The book is about events seen through the writer who had grown with that little nation, through more than half of its 120 years. This is a journey of a "Coloured" gentleman, in those strange Southern African times when people were segregated, and where "Coloured" meant "person of mixed race". His training and work propelled him to the job of High Court Judge. Who could give us the story of a nation with a sharper eye than a man of legal training; a man with that habit of relying on logic and evidence, of being careful not to see things as they may convincingly appear at first; and, above all, a man with ancestry on both sides of the racial schism upon which the Rhodesian civil war was somewhat premised?
Rhodesia (now Zimbabwe) was a little England which British people tried to build among the acacias. Their efforts were admirable, and largely successful for the first seven decades. Successful in that they established contented and peace-laden lives for a large number of the population, even if it had been a small minority of mostly British descendants who held most of the political and economic power, (which were kept in check up to that fateful year of 1965).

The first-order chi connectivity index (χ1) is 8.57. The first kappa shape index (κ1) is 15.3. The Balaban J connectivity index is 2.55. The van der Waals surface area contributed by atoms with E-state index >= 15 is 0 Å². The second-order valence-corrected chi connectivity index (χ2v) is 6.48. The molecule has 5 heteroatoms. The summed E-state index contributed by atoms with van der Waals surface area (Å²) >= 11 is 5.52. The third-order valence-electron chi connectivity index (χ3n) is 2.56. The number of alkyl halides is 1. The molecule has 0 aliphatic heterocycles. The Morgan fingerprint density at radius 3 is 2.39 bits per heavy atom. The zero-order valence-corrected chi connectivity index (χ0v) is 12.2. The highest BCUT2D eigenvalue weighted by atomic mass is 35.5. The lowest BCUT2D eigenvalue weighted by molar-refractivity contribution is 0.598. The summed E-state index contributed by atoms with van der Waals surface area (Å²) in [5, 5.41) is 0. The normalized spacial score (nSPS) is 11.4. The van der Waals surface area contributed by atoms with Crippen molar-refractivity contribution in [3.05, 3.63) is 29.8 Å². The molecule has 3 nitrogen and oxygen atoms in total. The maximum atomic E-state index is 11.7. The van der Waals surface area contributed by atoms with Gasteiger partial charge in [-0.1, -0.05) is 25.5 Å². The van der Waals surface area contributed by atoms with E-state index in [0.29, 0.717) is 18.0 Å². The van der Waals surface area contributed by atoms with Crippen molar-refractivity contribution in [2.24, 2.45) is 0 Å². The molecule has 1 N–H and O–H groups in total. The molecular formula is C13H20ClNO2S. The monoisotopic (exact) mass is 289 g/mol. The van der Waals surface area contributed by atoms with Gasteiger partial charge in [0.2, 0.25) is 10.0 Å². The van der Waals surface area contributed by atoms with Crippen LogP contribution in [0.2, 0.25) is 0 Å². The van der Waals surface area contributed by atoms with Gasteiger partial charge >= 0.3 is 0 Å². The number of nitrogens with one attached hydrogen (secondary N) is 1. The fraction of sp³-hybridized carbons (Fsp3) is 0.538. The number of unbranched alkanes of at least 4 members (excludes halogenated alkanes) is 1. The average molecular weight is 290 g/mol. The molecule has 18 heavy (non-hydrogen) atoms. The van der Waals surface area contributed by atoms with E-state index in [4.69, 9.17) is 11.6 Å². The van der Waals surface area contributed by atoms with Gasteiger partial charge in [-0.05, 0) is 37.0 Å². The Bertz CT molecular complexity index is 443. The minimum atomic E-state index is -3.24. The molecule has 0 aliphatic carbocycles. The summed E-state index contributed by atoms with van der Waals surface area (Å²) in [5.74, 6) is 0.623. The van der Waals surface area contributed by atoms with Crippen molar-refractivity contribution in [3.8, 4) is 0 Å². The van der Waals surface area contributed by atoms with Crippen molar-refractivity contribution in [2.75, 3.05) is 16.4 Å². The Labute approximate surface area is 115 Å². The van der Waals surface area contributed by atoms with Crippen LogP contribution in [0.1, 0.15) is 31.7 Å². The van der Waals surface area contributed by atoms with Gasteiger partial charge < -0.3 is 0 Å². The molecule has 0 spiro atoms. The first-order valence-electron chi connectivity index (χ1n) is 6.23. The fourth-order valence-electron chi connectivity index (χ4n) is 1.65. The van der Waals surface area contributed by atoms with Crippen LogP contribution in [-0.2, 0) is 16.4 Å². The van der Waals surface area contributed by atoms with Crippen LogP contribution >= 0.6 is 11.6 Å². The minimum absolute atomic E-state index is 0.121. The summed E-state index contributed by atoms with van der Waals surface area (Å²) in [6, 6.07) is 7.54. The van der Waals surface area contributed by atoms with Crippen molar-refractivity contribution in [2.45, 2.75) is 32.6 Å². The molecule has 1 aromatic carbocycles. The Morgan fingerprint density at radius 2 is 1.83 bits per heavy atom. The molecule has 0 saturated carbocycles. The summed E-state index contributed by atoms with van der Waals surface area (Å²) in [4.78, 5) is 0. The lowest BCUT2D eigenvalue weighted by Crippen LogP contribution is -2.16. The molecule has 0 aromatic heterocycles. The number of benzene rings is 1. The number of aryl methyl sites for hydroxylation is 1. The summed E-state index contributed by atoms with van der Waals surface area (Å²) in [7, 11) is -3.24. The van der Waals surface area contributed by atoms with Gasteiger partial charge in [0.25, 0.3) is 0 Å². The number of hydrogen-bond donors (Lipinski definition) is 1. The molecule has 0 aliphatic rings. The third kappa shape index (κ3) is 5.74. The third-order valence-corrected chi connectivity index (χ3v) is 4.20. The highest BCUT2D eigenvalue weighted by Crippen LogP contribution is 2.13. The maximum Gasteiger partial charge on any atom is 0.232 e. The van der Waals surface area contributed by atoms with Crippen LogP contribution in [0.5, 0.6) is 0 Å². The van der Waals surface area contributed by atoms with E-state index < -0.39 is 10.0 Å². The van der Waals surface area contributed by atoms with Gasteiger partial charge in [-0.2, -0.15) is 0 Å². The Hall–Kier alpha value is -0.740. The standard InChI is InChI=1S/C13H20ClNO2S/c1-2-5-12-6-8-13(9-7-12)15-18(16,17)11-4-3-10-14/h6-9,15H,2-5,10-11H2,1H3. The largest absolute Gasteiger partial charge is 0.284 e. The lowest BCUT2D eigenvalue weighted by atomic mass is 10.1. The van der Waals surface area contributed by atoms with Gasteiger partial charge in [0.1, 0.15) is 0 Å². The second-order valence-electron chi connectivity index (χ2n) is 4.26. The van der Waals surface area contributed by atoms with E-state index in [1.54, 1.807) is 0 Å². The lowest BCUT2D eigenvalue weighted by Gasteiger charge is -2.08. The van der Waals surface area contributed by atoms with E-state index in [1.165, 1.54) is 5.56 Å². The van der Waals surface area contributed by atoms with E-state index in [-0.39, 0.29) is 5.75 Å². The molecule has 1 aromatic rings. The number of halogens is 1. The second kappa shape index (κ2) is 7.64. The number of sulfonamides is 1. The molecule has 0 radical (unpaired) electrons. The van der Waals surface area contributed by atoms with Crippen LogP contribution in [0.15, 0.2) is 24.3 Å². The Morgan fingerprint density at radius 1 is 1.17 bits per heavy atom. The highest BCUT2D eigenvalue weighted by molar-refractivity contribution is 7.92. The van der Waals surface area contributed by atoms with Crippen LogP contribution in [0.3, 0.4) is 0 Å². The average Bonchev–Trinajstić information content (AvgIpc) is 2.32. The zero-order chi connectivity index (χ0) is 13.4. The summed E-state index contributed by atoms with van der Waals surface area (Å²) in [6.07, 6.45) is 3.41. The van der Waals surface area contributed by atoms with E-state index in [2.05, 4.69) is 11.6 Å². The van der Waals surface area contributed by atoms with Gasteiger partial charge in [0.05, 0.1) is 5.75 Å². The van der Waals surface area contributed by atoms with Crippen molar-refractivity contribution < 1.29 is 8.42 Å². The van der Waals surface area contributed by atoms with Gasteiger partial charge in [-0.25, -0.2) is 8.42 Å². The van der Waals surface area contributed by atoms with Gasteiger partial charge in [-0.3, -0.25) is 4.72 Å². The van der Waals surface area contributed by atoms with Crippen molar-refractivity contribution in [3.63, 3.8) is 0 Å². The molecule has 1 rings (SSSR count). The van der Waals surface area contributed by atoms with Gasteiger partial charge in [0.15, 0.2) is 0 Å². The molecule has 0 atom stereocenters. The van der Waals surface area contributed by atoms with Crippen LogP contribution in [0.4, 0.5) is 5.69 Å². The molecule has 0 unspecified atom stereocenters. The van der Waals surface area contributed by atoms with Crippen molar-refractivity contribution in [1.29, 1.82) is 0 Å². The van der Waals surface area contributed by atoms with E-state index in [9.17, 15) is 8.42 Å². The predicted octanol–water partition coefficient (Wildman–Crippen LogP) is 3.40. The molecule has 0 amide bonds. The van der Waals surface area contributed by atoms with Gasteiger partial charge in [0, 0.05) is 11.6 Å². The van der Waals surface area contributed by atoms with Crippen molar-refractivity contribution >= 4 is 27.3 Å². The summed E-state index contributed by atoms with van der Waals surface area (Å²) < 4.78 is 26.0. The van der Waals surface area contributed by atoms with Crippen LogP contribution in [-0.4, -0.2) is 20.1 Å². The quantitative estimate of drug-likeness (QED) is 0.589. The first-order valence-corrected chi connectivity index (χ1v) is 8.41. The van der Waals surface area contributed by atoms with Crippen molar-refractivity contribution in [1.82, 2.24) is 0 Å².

The story shows that certain rare members of the White Rhodesian citizenry had been right, after all, to oppose the illegal declaration of independence. Rhodesia took a terrible turn in 1965, but hardly anybody knew it then---except the sharp-minded Rhodesians, who, as afore-mentioned were punished if they voiced what their binocular mental eyes could see. That road which began at the one-sided declaration of [whites-only] independence led to anger among the voteless majority, who became easy to goad towards an armed struggle, and, if some were not incited at first, were later pushed over the edge as economic sanctions ratcheted up poverty, almost exclusively among the very people such sanctions were supposed to help; i.e. the indigenous majority who were already victims of powerlessness through not having the right to vote. And so came about a situation in which impoverished and angry native Africans sought guns, which communist dictatorships readily supplied, together with military training and other support, thereby gaining influence in a quiet corner of the world that could have done without them. On both sides, many died unquiet deaths, many people were killed and left damaged, physically and mentally ... it had been all so unnecessary.